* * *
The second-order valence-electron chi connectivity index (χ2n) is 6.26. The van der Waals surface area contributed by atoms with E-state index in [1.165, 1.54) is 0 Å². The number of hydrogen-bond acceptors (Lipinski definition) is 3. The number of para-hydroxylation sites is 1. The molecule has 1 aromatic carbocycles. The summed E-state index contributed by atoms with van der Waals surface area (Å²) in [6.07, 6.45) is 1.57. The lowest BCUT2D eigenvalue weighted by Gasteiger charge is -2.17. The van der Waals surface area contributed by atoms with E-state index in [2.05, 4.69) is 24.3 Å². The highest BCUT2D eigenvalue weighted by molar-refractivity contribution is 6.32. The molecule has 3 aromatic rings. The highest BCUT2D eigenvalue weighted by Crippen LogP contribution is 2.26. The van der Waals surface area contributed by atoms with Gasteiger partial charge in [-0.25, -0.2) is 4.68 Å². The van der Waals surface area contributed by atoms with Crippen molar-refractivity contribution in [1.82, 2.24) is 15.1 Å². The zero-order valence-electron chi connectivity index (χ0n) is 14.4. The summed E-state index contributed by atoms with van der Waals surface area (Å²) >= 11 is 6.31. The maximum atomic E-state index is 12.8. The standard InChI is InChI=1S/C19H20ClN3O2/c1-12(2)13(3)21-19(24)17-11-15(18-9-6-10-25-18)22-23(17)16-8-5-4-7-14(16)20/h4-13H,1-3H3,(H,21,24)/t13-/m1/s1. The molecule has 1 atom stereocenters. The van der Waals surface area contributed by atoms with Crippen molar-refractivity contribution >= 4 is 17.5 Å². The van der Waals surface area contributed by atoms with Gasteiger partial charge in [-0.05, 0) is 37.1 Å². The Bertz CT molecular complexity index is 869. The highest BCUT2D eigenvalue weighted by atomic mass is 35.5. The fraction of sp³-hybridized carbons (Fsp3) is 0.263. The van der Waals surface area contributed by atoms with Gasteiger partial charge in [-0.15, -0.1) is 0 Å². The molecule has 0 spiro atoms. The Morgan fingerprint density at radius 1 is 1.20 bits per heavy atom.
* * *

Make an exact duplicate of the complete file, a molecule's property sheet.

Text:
The second-order valence-electron chi connectivity index (χ2n) is 6.26. The van der Waals surface area contributed by atoms with E-state index in [1.165, 1.54) is 0 Å². The number of hydrogen-bond acceptors (Lipinski definition) is 3. The number of para-hydroxylation sites is 1. The molecule has 1 aromatic carbocycles. The summed E-state index contributed by atoms with van der Waals surface area (Å²) in [6.07, 6.45) is 1.57. The lowest BCUT2D eigenvalue weighted by Gasteiger charge is -2.17. The van der Waals surface area contributed by atoms with E-state index in [2.05, 4.69) is 24.3 Å². The highest BCUT2D eigenvalue weighted by molar-refractivity contribution is 6.32. The molecule has 3 aromatic rings. The highest BCUT2D eigenvalue weighted by Crippen LogP contribution is 2.26. The van der Waals surface area contributed by atoms with Gasteiger partial charge in [-0.25, -0.2) is 4.68 Å². The van der Waals surface area contributed by atoms with Crippen molar-refractivity contribution in [1.82, 2.24) is 15.1 Å². The zero-order valence-electron chi connectivity index (χ0n) is 14.4. The summed E-state index contributed by atoms with van der Waals surface area (Å²) >= 11 is 6.31. The maximum atomic E-state index is 12.8. The standard InChI is InChI=1S/C19H20ClN3O2/c1-12(2)13(3)21-19(24)17-11-15(18-9-6-10-25-18)22-23(17)16-8-5-4-7-14(16)20/h4-13H,1-3H3,(H,21,24)/t13-/m1/s1. The molecule has 1 atom stereocenters. The van der Waals surface area contributed by atoms with Crippen molar-refractivity contribution >= 4 is 17.5 Å². The van der Waals surface area contributed by atoms with Gasteiger partial charge in [-0.05, 0) is 37.1 Å². The Bertz CT molecular complexity index is 869. The highest BCUT2D eigenvalue weighted by atomic mass is 35.5. The fraction of sp³-hybridized carbons (Fsp3) is 0.263. The van der Waals surface area contributed by atoms with Gasteiger partial charge in [-0.15, -0.1) is 0 Å². The molecule has 0 spiro atoms. The Morgan fingerprint density at radius 1 is 1.20 bits per heavy atom.